Interactive

An Interactive Documentary About Everyday Life in a Palestinian Village

The Invisible Walls of Occupation is an online interactive documentary that takes viewers into Burqah, a Palestinian village.

Scene from <em>The Invisible Walls of the Occupation</em> (courtesy B’Tselem and Folklore)
Scene from The Invisible Walls of Occupation (courtesy B’Tselem and Folklore)

Burqah is an ordinary village in Palestine, where no conflict or momentous event has brought it international attention. And that’s why the developers of the interactive documentary The Invisible Walls of Occupation chose it as their subject, to immerse viewers in the everyday lives of ordinary Palestinians. Layering photographs, video, and maps, the online project invites viewers to step into a school, clinic, or private home, and hear first-hand how occupation has influenced this town.

“The news is always on extreme violence, but we don’t see how life is really like, and how occupation really impacts every aspect of life,” creator Osnat Ita Skoblinski told Hyperallergic. The Invisible Walls of Occupation is a collaboration between the human rights organization B’Tselem, where Skoblinski creates digital content, and Folklore, a Montréal-based design studio. The initiative draws on research from a previous case study on Burqah.

Skoblinski presented the documentary at the recent Future of Storytelling (FoST) festival at Staten Island’s Snug Harbor, although it has been online since February. Unlike many of the projects that were on view with FoST for Good, The Invisible Walls of Occupation involves no virtual reality headsets, no augmented reality, no complicated projections. It is just a desktop site. Yet the movement of the panorama of collaged photographs, and the recorded videos and sound, make it feel immersive.

“I wanted to see what it’s like to walk in the village, what is the architecture like, since you can’t always visit,” Skoblinski said. “The first idea was do something like Google Maps or a Google Street tour, but you can’t really get a feel for the place. A collage is a really great way to condense three dimensions into two dimensions.” Folklore developed a new technology specifically to give The Invisible Walls of Occupation its fluid feel.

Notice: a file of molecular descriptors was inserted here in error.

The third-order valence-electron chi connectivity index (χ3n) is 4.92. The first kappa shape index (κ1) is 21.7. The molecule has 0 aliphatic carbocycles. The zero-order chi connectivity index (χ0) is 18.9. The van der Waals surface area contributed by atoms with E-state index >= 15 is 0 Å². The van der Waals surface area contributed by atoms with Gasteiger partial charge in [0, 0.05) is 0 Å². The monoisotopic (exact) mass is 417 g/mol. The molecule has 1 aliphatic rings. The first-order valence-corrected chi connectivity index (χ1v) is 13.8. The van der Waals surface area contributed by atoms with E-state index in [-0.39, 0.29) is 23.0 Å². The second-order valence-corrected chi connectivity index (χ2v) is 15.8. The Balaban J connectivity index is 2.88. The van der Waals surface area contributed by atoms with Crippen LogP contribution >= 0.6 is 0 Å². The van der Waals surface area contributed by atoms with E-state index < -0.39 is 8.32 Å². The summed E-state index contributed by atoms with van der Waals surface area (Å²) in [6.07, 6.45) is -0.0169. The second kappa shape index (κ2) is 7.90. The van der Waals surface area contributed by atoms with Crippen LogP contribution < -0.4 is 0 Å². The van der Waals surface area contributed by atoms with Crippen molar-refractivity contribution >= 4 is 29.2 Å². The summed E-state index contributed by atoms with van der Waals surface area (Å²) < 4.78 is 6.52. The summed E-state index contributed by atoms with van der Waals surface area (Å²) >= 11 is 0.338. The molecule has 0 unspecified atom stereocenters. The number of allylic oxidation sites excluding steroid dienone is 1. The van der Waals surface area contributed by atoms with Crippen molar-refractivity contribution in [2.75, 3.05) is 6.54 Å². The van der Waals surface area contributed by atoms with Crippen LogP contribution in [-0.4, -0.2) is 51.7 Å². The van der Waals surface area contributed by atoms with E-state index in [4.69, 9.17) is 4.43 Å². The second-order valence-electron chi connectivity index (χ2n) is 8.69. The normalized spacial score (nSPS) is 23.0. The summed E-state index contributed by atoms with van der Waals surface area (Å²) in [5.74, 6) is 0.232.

She added, “We wanted to keep it accessible, so anyone could experience it.” In particular, the developers were interested in its accessibility to Israelis, who may live only miles away from villages like Burqah, and the text is available in both English and Hebrew. “It’s a chance for them to take a tour in a place that is so close to them and is very far,” she said.

By clicking arrows and navigating from a central town map, viewers can visit a recently established girls’ high school that struggles with keeping teachers; a farm where much of the land needed for their work is now inaccessible due to illegal settlements; and a clinic, where a nurse discusses the limitations of their resources, and how she can sometimes only make it once a week if the road to nearby Ramallah is impassible.

The overriding theme of the documentary is isolation, where travel restrictions and checkpoints hem in the lives of the people in Burqah, and the documentary aims to bridge those barriers. As Skoblinski said, “I think every time I’m invited to a festival, or the project is invited to a festival, I really feel sad that the people from Burqah cannot go there.”

Scene from <em>The Invisible Walls of the Occupation</em> (courtesy B’Tselem and Folklore)
Scene from The Invisible Walls of Occupation (courtesy B’Tselem and Folklore)
Scene from <em>The Invisible Walls of the Occupation</em> (courtesy B’Tselem and Folklore)
Scene from The Invisible Walls of Occupation (courtesy B’Tselem and Folklore)
Scene from <em>The Invisible Walls of the Occupation</em> (courtesy B’Tselem and Folklore)
Scene from The Invisible Walls of Occupation (courtesy B’Tselem and Folklore)

The Invisible Walls of Occupation is available to explore online.

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